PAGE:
Discovery of fraud in scientific research
usually takes the medical world by storm and every so often a major incident
causes embarrassment to the community.
Prof. Dipak K. Das
a professor at the University of Connecticut's Department of Surgery and
director of the school's Cardiovascular Research Center is the epicenter of
a new research scandal
Dr. Das is facing dismissal after a three-year
investigation revealed 145 counts of fabrication and falsification in his
research data. The investigation was carried out after the school received an
anonymous allegation, in 2008, accusing Prof Das of research irregularities.
Incidentally Das, whose name is
synonymous with resveratrol research
, has done extensive studies on the
health-promoting properties of resveratrol, a component of red wine. Dr. Das
was involved in studies that touted resveratrol as a rejuvenator of
As a result of the fall-out, all research
carried out in Das's lab using external funds has been frozen and close to $1
million worth federal research grants allotted to Das, have been withdrawn.
11 scientific journals that published
Das's previous work have been notified and the school has initiated dismissal
proceedings against Dr. Das.
While the authorities are more than
peeved by Das's disregard for the University's Code of Conduct, they are
pleased that the monitoring systems are in place and that the rot that stemmed
from Das's lab is on its way to being weeded out.
As the controversy
over Dr. Dipak Das's fraud allegations rage world-wide, there are a lot of speculations
among researchers, clinicians, and red-wine enthusiasts on the future of
meeting "Resveratrol 2012"
scheduled between Dec 10-12 at Lucknow,
India, has for now been cancelled as Das was one among the eight international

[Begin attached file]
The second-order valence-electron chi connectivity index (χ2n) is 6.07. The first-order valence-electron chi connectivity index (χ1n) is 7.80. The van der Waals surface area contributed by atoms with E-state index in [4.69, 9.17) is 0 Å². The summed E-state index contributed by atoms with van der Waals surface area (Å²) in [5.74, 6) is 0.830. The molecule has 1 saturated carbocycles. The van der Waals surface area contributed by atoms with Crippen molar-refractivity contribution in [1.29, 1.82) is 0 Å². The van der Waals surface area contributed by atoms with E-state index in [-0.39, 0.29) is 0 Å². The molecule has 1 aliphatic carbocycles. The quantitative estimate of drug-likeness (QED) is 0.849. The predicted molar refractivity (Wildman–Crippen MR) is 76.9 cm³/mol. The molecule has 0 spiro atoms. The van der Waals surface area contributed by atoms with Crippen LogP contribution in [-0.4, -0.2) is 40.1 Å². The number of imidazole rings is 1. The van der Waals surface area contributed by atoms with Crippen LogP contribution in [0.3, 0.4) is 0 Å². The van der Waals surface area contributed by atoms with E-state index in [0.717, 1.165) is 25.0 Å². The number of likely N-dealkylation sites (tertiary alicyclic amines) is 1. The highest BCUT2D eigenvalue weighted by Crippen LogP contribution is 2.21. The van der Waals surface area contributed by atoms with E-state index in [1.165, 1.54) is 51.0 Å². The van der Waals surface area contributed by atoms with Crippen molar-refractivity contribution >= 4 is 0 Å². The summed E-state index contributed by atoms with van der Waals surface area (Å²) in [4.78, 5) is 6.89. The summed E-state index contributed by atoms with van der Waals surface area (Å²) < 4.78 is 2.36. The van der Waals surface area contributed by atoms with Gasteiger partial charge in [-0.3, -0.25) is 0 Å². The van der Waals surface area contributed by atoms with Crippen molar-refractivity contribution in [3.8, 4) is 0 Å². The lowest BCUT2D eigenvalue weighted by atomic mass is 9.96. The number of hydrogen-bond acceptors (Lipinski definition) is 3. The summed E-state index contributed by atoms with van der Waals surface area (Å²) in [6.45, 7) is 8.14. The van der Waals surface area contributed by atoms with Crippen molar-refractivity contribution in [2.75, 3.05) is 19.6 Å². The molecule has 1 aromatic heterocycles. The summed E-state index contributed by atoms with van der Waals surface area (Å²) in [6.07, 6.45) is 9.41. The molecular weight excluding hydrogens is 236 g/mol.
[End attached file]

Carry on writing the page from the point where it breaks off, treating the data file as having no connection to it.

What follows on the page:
experts on the scientific committee.
scientists believe that the Das episode is unlikely to impact
of science as the goodness of the redwine molecule has been confirmed by a host
of other scientists. A huge amount of data has been generated regarding the
beneficial impact of resveratrol on certain diseases, based on work carried out
on various experimental models. Interestingly, more than 4000 papers have
already been published in this area.
Over all there are too
many factors in favor of red wine and heart health. It is important for
scientists to not allow a single episode of malfeasance influence their work.
Dr. Gordon Tomaselli
of Johns Hopkins University
cannot be more right when he said that
research misconduct happens and therefore it is imperative not to rely overtly on the work conducted by
any single group or laboratory.
A component of red
wine, this molecule has been promoted as a heart-smart accompaniment to a
healthy meal. It has, for long, enjoyed the role of "key candidate" in
molecular studies carried out on the benefits of red wine and its impact on the
There was so
much interest generated in resveratrol that a scientific meeting was held at
Denmark in 2010.A position paper derived from this meeting points out that the
available evidence on red wine is inadequate to recommend its administration to
humans. Despite being a promising agent, trials are recommended to confirm the
clinical potential of the molecule.